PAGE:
# Objectivity in Mathematical Knowledge

# Objectivity in Mathematical Knowledge

This chapter proposes an idea for reconciling the hypothetical conception of mathematics with the traditional idea of the objectivity of mathematical knowledge. The basic notion is that, because new hypotheses are embedded in the web of mathematical practices, they become systematically linked with previous strata of mathematical knowledge, and this forces upon us agents (for example, research mathematicians or students of math) certain results, be they principles or conclusions. The chapter first considers a simple case that illustrates objective features in the introduction of basic mathematical hypotheses. It then discusses Georg Cantor's “purely arithmetical” proofs of his set-theoretic results, along with the notion of arbitrary set in relation to the Axiom of Choice that has strong roots in the theory of real numbers. It also explores Cantor's ordinal numbers and the Continuum Hypothesis.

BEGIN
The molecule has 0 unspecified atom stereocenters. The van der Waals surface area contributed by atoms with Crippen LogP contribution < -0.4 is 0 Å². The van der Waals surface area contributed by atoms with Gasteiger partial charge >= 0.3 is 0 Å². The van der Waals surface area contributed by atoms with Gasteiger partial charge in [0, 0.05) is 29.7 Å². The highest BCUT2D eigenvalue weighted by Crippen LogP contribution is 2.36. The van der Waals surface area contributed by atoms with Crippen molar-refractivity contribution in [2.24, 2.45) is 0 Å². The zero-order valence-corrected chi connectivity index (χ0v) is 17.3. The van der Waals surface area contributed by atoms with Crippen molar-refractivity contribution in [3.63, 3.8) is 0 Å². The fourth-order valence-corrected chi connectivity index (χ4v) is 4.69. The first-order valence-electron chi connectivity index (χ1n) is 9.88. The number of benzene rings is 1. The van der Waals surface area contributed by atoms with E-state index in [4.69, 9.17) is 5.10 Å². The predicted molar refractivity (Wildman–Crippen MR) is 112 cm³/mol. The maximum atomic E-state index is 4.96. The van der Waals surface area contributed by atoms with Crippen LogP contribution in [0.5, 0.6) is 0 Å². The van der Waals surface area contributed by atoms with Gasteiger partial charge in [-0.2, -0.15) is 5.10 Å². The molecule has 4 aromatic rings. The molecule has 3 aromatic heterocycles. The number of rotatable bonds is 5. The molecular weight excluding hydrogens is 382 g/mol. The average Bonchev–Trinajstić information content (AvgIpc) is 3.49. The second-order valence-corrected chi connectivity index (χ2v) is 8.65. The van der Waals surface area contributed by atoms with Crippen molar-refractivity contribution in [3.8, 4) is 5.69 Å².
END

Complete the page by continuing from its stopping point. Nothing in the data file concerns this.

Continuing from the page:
*Keywords:*
objectivity, mathematical knowledge, hypotheses, Georg Cantor, purely arithmetical proof, arbitrary set, Axiom of Choice, real numbers, ordinal numbers, Continuum Hypothesis

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